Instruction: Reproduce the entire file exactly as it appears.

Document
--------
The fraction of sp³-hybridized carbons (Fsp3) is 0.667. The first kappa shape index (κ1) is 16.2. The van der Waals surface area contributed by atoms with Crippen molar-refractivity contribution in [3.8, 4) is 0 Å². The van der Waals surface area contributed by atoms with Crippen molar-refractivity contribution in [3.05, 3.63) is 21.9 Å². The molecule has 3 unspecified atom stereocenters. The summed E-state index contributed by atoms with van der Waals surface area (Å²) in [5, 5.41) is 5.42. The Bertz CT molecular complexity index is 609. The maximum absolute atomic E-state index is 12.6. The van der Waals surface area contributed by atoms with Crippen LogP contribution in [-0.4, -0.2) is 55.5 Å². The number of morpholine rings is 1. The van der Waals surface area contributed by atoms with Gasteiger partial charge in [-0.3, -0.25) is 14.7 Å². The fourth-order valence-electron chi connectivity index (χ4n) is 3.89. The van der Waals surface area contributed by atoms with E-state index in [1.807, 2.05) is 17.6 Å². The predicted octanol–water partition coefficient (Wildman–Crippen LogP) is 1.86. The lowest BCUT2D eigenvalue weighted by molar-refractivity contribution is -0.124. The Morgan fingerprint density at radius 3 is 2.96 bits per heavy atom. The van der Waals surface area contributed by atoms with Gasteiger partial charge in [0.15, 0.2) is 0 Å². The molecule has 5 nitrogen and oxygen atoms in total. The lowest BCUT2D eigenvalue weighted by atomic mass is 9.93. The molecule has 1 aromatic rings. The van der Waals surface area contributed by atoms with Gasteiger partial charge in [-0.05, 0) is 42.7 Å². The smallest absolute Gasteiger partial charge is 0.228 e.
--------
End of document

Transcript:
The fraction of sp³-hybridized carbons (Fsp3) is 0.667. The first kappa shape index (κ1) is 16.2. The van der Waals surface area contributed by atoms with Crippen molar-refractivity contribution in [3.8, 4) is 0 Å². The van der Waals surface area contributed by atoms with Crippen molar-refractivity contribution in [3.05, 3.63) is 21.9 Å². The molecule has 3 unspecified atom stereocenters. The summed E-state index contributed by atoms with van der Waals surface area (Å²) in [5, 5.41) is 5.42. The Bertz CT molecular complexity index is 609. The maximum absolute atomic E-state index is 12.6. The van der Waals surface area contributed by atoms with Crippen LogP contribution in [-0.4, -0.2) is 55.5 Å². The number of morpholine rings is 1. The van der Waals surface area contributed by atoms with Gasteiger partial charge in [-0.3, -0.25) is 14.7 Å². The fourth-order valence-electron chi connectivity index (χ4n) is 3.89. The van der Waals surface area contributed by atoms with E-state index in [1.807, 2.05) is 17.6 Å². The predicted octanol–water partition coefficient (Wildman–Crippen LogP) is 1.86. The lowest BCUT2D eigenvalue weighted by molar-refractivity contribution is -0.124. The Morgan fingerprint density at radius 3 is 2.96 bits per heavy atom. The van der Waals surface area contributed by atoms with Gasteiger partial charge in [0.15, 0.2) is 0 Å². The molecule has 5 nitrogen and oxygen atoms in total. The lowest BCUT2D eigenvalue weighted by atomic mass is 9.93. The molecule has 1 aromatic rings. The van der Waals surface area contributed by atoms with Gasteiger partial charge in [-0.05, 0) is 42.7 Å². The smallest absolute Gasteiger partial charge is 0.228 e.